Anglers reel in 400-pound, 200-pound halibut in Cook Inlet

Anglers reel in 400-pound, 200-pound halibut in Cook Inlet

Saltwater anglers fishing with the Deep Creek Fishing Club stumbled on a rarity in the Cook Inlet on Aug. 11; they brought up a 403-pound halibut and two halibut lager than 200 pounds.

The largest of the three, a 403-pound behemoth, was caught by Curt Wells, of San Diego. He landed the 8 foot, 1 inch beast while fishing aboard “The Kraken,” captained by James Wheeler.

Vivian Moe, of the Deep Creek Fishing Club, wrote in an email that Wells’ catch was accompanied by a 233-pounder being nabbed by Kevin Downey, of California, and a 241 pounder caught by Heidi Chase of New Mexico. Downey and Chase were on the Megalodon, captained by Steve “Captain Crusty” Moe.

Catches of that size are not common in the Cook Inlet.

Scott Meyer, fisheries biologist for the Alaska Department of Fish and Game, said Cook Inlet is known as a nursery area.

“There are a lot of shallow bays and inlets that are nursery areas. The average weight in Cook Inlet isn’t very high compared to other places along the coast,” Meyer said. “I don’t remember the last time there was a 400 pounder caught here, probably in the late 1990s?”

While it can be difficult to estimate the age of a halibut, Meyer said there is a lot of variation, he estimated that the 403-pound halibut was likely at least 20 years old.

The maximum recorded age for a halibut, male or female, is 55 years, according to the International Pacific Halibut Commission. However, in the Cook Inlet fish are much younger.

“Most of the fish we see in the sport harvest here are less than 30 years old,” Meyer said.

Spring and summer are typically the times to target halibut. During the winter months, the right-eyed flatfish will move from their shallow feeding grounds into deeper waters.

Meyer said catching a 400-pound halibut is “like winning the lottery,” but a bit of strategy can be involved as well.

“They may have found a hidey-hole,” he said of the charter captains who took the group out. “Fish of similar sizes or ages or sexes often aggregate together. So if you catch a big fish, you might want to stay in that spot. It might increase the changes of getting a big one.”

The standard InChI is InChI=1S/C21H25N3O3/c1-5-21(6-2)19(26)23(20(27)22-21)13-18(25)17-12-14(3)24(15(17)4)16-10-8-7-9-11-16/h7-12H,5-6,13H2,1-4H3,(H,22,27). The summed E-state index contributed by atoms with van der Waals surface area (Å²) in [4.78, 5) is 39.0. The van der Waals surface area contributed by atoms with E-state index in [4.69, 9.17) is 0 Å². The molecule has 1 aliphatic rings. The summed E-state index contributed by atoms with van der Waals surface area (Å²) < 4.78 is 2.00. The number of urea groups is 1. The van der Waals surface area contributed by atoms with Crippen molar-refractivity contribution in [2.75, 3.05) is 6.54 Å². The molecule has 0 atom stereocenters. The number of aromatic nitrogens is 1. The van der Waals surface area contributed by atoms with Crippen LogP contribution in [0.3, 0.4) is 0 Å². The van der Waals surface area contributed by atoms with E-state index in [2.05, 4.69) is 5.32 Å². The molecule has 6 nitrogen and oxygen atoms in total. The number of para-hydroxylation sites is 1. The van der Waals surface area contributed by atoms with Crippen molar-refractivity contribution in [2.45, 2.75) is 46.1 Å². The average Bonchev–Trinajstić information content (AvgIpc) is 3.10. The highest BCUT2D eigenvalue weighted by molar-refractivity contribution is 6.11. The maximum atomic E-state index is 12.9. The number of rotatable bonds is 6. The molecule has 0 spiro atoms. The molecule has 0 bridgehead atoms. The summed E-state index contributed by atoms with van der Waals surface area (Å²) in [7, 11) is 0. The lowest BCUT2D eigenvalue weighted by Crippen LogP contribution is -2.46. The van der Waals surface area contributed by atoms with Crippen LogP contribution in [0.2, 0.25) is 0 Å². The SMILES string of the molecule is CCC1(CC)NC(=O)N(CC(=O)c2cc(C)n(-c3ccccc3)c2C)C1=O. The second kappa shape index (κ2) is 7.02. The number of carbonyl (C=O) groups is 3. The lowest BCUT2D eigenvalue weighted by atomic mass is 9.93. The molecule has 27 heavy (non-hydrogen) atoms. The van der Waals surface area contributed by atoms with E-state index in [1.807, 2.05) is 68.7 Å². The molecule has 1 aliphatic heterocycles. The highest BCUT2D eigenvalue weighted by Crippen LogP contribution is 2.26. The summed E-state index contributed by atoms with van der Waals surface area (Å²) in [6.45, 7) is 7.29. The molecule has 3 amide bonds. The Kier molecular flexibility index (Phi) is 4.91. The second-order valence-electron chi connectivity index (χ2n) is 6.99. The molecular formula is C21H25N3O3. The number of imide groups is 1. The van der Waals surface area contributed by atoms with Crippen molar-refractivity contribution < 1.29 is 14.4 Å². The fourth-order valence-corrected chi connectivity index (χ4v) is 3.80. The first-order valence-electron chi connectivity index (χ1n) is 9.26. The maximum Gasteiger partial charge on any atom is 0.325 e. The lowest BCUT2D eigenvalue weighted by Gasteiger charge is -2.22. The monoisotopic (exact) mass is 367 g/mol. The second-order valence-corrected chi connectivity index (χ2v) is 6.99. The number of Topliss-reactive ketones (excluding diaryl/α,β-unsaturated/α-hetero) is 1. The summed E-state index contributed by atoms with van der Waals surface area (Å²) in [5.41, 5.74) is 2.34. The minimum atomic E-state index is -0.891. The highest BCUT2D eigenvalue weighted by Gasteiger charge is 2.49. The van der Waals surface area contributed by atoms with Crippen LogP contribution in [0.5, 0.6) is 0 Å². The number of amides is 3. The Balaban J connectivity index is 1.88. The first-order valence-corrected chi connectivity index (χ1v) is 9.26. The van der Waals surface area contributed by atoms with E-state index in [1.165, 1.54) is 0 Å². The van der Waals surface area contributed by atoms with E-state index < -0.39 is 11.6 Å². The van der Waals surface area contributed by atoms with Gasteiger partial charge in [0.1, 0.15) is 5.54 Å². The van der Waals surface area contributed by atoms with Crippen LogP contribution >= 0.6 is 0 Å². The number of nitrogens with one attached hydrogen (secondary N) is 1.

Reach Rashah McChesney at or follow her on Twitter @litmuslens


More in News

Alaska State Troopers logo.
Anchor Point house fire leaves 1 dead, 1 in serious condition

The cause of the fire is under investigation.

EPA logo
Alaska Native group to receive EPA funds for clean water projects

The agency is handing out $4.3 million to participating tribal organizations nationwide.

COVID-19. (Image courtesy CDC)
State reports 6 new COVID deaths

The deaths, which included a Kenai woman in her 40s, pushed the total to 840 since the pandemic began.

Ryanna Thurman (right) speaks to a library employee at the Soldotna Public Library on Thursday, March 25 in Soldotna, Alaska. (Ashlyn O’Hara/Peninsula Clarion)
Soldotna library seeks OK for grant fund purchases

The funds are made available under the federal American Rescue Plan Act

Alaska State Troopers logo.
Kenai man killed in vehicle rollover

The man was travelling northbound on the Sterling Highway on Tuesday.

Cheryl Morse and Tom Kleeman prepare Thanksgiving lunch at the Kenai Peninsula Food Bank on Wednesday, Nov. 24, 2021. (Camille Botello/Peninsula Clarion)
Food bank opens doors for Thanksgiving lunch

“We don’t know what to expect, so we’re trying to still be cautious on our limited seating.”

Carter Kyle (left), Lincoln Kyle (center) and Brandon Kyle (right) hand off Thanksgiving meals at a drive through event hosted by the Salvation Army on Thursday, Nov. 25, 2021 in Kenai, Alaska. (Ashlyn O’Hara/Peninsula Clarion)
Thanksgiving on the go

Salvation Army hands out meals in drive-thru event

Bench creator, Brad Hughes, pours the molding material over the clay while Rob Wiard and Matt brush the liquid rubber over each character on the bench to ensure it is covered evenly. (Photo by Sarah Knapp/Homer News)
Molds for the Loved Lost Bench are underway

Construction for the memorial bench continues as the rubber molds to shape the concrete are made.

Most Read